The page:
Back aboard, I hopped into our cabin’s stall shower. It was pouring rain by the time I was clean and eagerly awaiting another great meal. What is it about sailing and all this fresh air that made me so ravenous? I never got my answer. But I did get an heirloom cherry- and sangria-tomato salad with basil, cheese and olive oil, with scallop and shrimp pappardelle pasta, and for dessert, cheesecake. “Pretty much everything I make is an experiment. I just go to the farmers markets and throw a fresh meal together,” Tory said. “That’s one of the best parts of being in Wickford for the summer — access to fresh local seafood, veggies and meats.”

The next morning brought bright blue skies and a howling 20-knot wind. While Derek woke early for a knot-tying lesson, the banana pancakes and freshly squeezed juice were my alarm clock. After another jaunt ashore so Derek could kiteboard, we motored toward Martha’s Vineyard and dropped anchor at Menemsha Bight, off the entrance to Menemsha Pond. The wind had died and the sun was heating up by midday, so after fish tacos and lure tying, we took Zuma’s inflatable two-person kayak for a spin into Menemsha Pond. We were able to float most of the way back, letting the ripping current carry us out past sunbathers and fishermen on the beach and tourists licking ice cream. I thought it was a mirage when I spotted a lovely spread of creamy Camembert and chevre cheeses awaiting us in the cockpit. Good cheese is another favorite that I had noted on our preference sheet, and which Tory had heeded, and it was just the thing to put me into a trance while lounging in the sun. Grilled New York sirloin and corn on the cob were on the menu, with red wine and a special panna cotta for our last night aboard, which was also a celebration of Derek’s upcoming 39th birthday. We dined again in the cockpit, telling stories and watching the stars, reminded while looking for a blanket how chilly it can be at night here, despite the day’s heat.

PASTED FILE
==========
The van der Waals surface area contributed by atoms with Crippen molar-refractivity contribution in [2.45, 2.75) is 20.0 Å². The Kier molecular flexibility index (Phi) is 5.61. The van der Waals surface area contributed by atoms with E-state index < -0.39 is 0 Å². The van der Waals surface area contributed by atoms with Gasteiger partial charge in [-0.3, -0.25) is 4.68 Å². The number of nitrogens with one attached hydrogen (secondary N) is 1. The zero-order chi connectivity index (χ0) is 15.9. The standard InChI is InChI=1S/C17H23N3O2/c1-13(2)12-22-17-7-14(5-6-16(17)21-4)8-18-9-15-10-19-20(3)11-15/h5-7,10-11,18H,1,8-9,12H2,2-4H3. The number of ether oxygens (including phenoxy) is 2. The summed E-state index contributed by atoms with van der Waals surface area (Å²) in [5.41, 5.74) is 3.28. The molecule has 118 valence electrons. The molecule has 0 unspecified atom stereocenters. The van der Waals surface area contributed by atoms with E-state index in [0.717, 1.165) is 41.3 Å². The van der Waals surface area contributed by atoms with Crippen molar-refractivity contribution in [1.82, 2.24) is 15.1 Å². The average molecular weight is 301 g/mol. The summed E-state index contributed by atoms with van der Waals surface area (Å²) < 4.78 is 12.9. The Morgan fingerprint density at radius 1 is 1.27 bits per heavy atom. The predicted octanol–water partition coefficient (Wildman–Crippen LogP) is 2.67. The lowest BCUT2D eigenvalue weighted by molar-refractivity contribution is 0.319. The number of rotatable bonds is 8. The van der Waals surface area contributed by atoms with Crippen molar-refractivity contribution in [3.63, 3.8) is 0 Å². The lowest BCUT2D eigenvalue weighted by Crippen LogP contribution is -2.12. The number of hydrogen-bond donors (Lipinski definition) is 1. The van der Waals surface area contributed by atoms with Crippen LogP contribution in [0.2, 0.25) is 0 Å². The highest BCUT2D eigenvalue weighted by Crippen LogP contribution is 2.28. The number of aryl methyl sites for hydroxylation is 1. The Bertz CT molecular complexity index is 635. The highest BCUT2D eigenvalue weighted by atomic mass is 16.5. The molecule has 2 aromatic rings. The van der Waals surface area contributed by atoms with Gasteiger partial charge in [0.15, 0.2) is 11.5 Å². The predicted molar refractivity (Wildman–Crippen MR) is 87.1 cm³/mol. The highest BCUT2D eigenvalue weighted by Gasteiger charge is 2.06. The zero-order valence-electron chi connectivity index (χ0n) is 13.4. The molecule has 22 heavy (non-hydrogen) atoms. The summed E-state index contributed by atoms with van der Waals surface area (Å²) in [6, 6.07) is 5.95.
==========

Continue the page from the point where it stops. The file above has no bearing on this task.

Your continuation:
After all the paddling, hiking and fresh air, not surprisingly I slept like a baby as the light waves tapped Zuma’s hull. But Derek was up at dawn to cast his fishing line again — and this time he had company. Men in kayaks floated around the pond’s entrance, and the breachway was littered with fishermen. I don’t think Derek had as much luck as they did, but he did catch a small red gurnard fish, which wasn’t edible, so he threw it back.

For the hungry fisherman and the rest of the crew, bacon and eggs were served for breakfast, with fresh juice from Tory’s fruit press, as morning bloomed into full sun. For the sail home, Bo prepared the Code Zero. “It unfurls like a kite and you have to pull as fast as you can,” he said, adding, “We don’t need the mainsail, as it’ll block all the wind. Now we’re going as fast as we were with the motor.”